Anders Osborne, The Troubadour

November 11, 2016 A bill of New Orleans’ Anders Osborne with Texas drenched songwriter James McMurtry at the Troubadour was just the salve for this soul after a tumultuous and historic week. Both delivered on a night of well spun tales and songwriting excellence armed with nothing more than a few guitars and a stirring songbook. When Osborne announced his second date at the Troubadour this year (he performed with his current band in late March), it came as a bonus to any Southland fan. Osborne has been prolific of late, releasing two records just this year (Flower Box and Spacedust & Ocean Views). And, yes, as a guitar jam junkie I missed the full monty of his plugged in band, but the depth of his quieter tunes shown brilliantly in this solo setting, as it has when I’ve happened upon acoustic Osborne with frequent mates John Fohl and Johnny Sansone at Liuzza’s By The Track, or Chickie Wah Wah in New Orleans, or sharing the stage with the Southern Soul Assembly of Luther Dickinson, Osborne, JJ Grey and Marc Broussard here in Los Angeles in 2014. Friday at the Troub, his vocals were as strong and clear and poignant […]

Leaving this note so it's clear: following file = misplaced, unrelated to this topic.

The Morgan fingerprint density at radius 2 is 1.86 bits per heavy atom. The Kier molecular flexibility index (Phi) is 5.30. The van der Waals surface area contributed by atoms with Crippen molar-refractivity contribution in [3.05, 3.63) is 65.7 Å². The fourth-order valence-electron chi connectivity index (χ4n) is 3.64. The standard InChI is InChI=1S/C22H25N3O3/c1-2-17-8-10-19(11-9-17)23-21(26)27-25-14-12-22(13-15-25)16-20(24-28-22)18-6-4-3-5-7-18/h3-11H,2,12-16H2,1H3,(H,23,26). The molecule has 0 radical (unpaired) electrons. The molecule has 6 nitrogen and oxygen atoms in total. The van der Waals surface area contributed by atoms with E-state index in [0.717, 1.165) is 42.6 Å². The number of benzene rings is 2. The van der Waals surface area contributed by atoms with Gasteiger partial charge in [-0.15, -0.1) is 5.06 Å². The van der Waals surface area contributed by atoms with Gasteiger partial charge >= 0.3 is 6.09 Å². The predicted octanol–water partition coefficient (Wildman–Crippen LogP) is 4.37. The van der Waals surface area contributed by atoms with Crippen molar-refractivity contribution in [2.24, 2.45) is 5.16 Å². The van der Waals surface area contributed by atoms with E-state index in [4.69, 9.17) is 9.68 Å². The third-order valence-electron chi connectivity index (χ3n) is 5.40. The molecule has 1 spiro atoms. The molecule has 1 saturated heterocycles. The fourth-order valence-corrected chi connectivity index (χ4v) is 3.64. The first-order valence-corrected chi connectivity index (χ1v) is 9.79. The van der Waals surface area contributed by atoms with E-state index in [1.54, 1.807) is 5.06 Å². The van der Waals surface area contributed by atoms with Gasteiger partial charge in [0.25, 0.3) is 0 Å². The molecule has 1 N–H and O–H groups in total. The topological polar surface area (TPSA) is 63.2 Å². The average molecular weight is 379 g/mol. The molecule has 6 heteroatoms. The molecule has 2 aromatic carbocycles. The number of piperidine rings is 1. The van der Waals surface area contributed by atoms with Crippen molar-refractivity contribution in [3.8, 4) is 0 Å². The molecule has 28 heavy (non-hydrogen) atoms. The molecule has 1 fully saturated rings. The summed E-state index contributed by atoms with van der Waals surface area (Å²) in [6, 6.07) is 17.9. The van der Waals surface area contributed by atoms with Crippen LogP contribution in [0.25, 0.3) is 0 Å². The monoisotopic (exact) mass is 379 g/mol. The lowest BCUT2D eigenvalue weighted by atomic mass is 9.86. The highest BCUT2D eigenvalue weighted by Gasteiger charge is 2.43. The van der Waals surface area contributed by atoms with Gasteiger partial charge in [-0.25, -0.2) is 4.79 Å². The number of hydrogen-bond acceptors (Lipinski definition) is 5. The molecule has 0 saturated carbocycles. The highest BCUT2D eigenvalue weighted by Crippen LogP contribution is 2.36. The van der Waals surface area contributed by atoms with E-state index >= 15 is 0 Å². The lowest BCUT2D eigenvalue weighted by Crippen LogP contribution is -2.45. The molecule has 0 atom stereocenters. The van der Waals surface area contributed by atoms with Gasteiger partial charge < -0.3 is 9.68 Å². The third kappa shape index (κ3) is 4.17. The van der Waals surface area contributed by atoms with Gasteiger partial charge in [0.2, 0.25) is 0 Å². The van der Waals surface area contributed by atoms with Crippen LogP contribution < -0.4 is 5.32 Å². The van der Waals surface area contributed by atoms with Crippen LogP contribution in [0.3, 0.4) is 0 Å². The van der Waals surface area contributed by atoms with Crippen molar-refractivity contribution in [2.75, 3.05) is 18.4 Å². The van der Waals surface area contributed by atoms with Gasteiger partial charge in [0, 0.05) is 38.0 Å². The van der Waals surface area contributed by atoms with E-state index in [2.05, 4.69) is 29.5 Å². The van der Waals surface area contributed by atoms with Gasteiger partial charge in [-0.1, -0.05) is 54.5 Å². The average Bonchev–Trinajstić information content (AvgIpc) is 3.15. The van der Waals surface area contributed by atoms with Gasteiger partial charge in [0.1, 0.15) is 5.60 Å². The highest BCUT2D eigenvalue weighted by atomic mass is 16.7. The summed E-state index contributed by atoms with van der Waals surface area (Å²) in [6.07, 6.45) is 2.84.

George Porter, Jr. & Friends, The Mint

October 21, 2016 Any chance to hear Meters bassist George Porter, Jr. in the southland is a treat, and he brought a little Maple Leaf with him for a generous two-setter at The Mint billed as a celebration of Porter, Jr. with special guests. GPJ was flanked by drummer Terrence Houston and Michael Lemmler on keys throughout the night. Tal Wilkenfeld, another absolutely remarkable four-stringer was the first to sit in, and the bass off that ensued was memorable, to say the least. Singer-guitarist Laith Al-Saadhi helped close the first set with a smoking “Sneakin’ Sally Through the Alley”. Jane’s Addiction drummer Stephen Perkins joined Houston behind his kit to start the second set and took over for a few tunes digging in with all the physicality of his other band. The set featured a killer “Lovelight” and staples like “I Feel Like Funkin’ it Up”, “Hey Pocky Way”, ”Will it go Round in Circles” and a charging take of “Them Changes”. The show finished at a very Leafy 1:20 AM or so. Porter, Jr. was honored on Saturday with a Lifetime Achievement Award by Bass Player Live! and The Mint gig left no doubt of how deserving the funk […]

KAABOO 2016